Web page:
Updated: June 23, 2020 9:08:24 am
Many death anniversaries are celebrated in the country every year. However, those pious souls are very fortunate, at whose supporters or ideals make their “sacrifice” meaningful. Syama Prasad Mookerjee is one such supreme pious soul, who sacrificed his life on June 23, 1953, for the cause of a united India. From the Bharatiya Jana Sangh (BJS) to now in the BJP, June 23 has had been celebrated not just as the death anniversary of Mookerjee, but also as a day of resolution to abrogate Article 370 from the Constitution. In every manifesto, the declaration of Mookerjee to abrogate the temporary Article 370 was affirmed. Under the leadership of Prime Minister Narendra Modi, who had travelled with Murli Manohar Joshi and hoisted the tricolour at the Lal Chowk of Srinagar, Article 370 was abrogated on August 5, 2019. Home Minister Amit Shah worked as a true patriot in passing the Bill in both the Houses of Parliament.
Mookerjee made a significant contribution in the fields of education, politics, society and culture. He became a member of the Bengal Legislative Council in 1929, and was the youngest Vice-Chancellor of the University of Calcutta from 1934 to 1938. Later, he became the finance minister of the Province of Bengal, and was subsequently elected the national president of the All India Hindu Mahasabha, the Mahabodhi Society and the Royal Asiatic Society. Mookerjee was also a member of the Constituent Assembly. He got the opportunity to serve the country as a minister in the first cabinet of independent India. In the first general election, he was elected to the Lok Sabha from South Calcutta.
Mookerjee did not want that Partition should happen. For this, he went to Mahatma Gandhi. Gandhiji said the Congress did not listen to him. Nehru was also in favour of Partition. When it became inevitable, Mookerjee pledged to ensure that the interests of the Hindus of Bengal were not neglected. His efforts ensured that the Muslim League’s plan to annex the entire province could not succeed.
Due to Nehru’s disregard for the displaced and his own commitment to national interests, Mookerjee resigned from the Union Cabinet on April 8, 1950. He believed that the Nehru-Liaquat agreement was meaningless as it entrusted the responsibility of protecting the interests of minorities on the Indian government, but no such initiative was taken by Pakistan. After resigning from the Nehru cabinet, Mookerjee explored the possibility of forming a political party. He met with the second sarsanghchalak (chief) of the RSS, M S Golwalkar (Guruji), and urged him to establish the BJS. Guruji freed eight pracharaks, and this is where the work of BJS started with the mission of correcting the mistakes of Nehru. The BJS was founded on October 21, 1951, and Mookerjee became its founding president.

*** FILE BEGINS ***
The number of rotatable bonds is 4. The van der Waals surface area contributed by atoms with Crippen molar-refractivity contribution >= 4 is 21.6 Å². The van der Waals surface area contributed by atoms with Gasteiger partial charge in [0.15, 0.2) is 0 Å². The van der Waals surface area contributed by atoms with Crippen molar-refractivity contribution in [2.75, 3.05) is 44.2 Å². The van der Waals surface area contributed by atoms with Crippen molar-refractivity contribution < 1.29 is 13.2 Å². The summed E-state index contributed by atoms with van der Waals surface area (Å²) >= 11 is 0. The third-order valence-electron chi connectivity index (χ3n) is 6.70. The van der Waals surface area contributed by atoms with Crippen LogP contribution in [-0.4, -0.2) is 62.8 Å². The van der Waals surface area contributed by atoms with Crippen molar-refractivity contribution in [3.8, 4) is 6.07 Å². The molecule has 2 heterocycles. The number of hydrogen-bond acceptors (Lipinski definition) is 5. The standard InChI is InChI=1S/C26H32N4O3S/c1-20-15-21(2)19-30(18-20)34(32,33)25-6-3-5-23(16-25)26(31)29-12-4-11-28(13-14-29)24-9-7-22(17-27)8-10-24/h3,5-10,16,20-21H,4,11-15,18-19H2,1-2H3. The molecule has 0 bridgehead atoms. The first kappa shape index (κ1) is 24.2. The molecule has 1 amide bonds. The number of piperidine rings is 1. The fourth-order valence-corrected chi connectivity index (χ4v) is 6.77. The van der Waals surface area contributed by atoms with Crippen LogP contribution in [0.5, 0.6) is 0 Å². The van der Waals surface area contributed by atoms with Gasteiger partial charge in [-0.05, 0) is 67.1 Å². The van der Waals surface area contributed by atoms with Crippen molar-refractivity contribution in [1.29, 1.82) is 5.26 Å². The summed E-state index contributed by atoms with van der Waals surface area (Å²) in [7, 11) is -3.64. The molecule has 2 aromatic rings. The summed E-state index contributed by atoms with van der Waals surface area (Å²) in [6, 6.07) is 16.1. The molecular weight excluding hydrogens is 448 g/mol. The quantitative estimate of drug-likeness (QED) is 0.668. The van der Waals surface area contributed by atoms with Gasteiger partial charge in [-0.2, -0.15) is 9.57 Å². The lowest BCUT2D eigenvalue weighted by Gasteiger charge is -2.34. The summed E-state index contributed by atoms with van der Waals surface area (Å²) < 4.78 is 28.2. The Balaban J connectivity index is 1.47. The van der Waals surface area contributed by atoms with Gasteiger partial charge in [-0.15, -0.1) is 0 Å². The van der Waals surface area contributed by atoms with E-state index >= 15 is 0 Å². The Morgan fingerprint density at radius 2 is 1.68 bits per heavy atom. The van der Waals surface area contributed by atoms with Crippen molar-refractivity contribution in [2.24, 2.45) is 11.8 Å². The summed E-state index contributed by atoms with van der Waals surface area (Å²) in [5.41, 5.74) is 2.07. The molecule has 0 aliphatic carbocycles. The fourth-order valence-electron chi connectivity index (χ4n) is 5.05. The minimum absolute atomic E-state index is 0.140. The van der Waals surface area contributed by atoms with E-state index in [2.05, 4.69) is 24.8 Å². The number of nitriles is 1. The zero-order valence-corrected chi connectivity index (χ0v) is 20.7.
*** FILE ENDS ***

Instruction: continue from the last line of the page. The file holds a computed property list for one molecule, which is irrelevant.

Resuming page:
The BJS won three Lok Sabha seats in the first general election, held from October 25, 1951, to February 21, 1952. Mookerjee was one of the three MPs. He attacked Nehru’s policies in Parliament. During a debate in the House, Nehru once pointed to Mookerjee and said, “Jana Sangh is a communal party, I will crush the Jana Sangh”. Mookerjee replied, “My friend Pandit Jawaharlal Nehru says that he will crush Jana Sangh, I say I will crush this crushing mentality.”
Even though the problem of Kashmir’s special status became visible to the people later, Mookerjee understood its seriousness from the beginning. His speeches in the Lok Sabha in 1952 make it clear that what happened later in Kashmir — terrorism, atrocities and the exodus of Hindus — had been foretold. The separatist tendencies that emerged from Sheikh Abdullah’s political activities had begun to take hold by 1952. Due to this, the national mind was disturbed. Mookerjee fully supported the satyagraha of the Praja Parishad, which aimed to make J&K an integral part of India. In support, he raised a strong slogan: “Two flags in one country, two legislations in one country, two heads in one country, unacceptable, unacceptable” (Ek desh mein do nishan, ek desh mein do vidhan, ek desh mein do pradhan, nahi chalenge, nahi chalenge). At a massive rally in Jammu in August 1952, he expressed his resolve: “Either I will get you the Indian Constitution or I will sacrifice my life for the purpose”.
To fulfil his resolve, Mookerjee decided to challenge the Nehru government in New Delhi and Abdullah’s government in Srinagar. In May 1953, he set out on a trip to J&K to study the situation there. In those days, permits had to be obtained for entry into J&K. When he was asked for a permit, he said, “I am a member of the Parliament of India, I will not take a permit in Kashmir in my own country”. He was put under house arrest. For 40 days, neither medical care nor other basic facilities were provided. He died on June 23 under mysterious circumstances. To realise his resolve, Mookerjee sacrificed his life for the motherland. At his funeral in Kolkata, over two lakh people gathered to pay tribute. Mookerjee’s resolve became the resolution of the nation. His sacrifice became the vow to abolish Article 370.
The 70-year-old mission was achieved by the Modi government within 70 days of its second term. Mookerjee was the first Indian to sacrifice his life for Jammu and Kashmir. June 23, the day of supreme sacrifice, should be observed in the country as Ek Nishan, Ek Vidhan, Ek Pradhan Day. With this, the nation will not only remember him on his sacrifice every year, the spirit of national unity and integrity will also be strengthened.
This article first appeared in the print edition on June 23, 2020 under the title “An indomitable resolve”. The writer is national vice-president, BJP and a former Rajya Sabha MP
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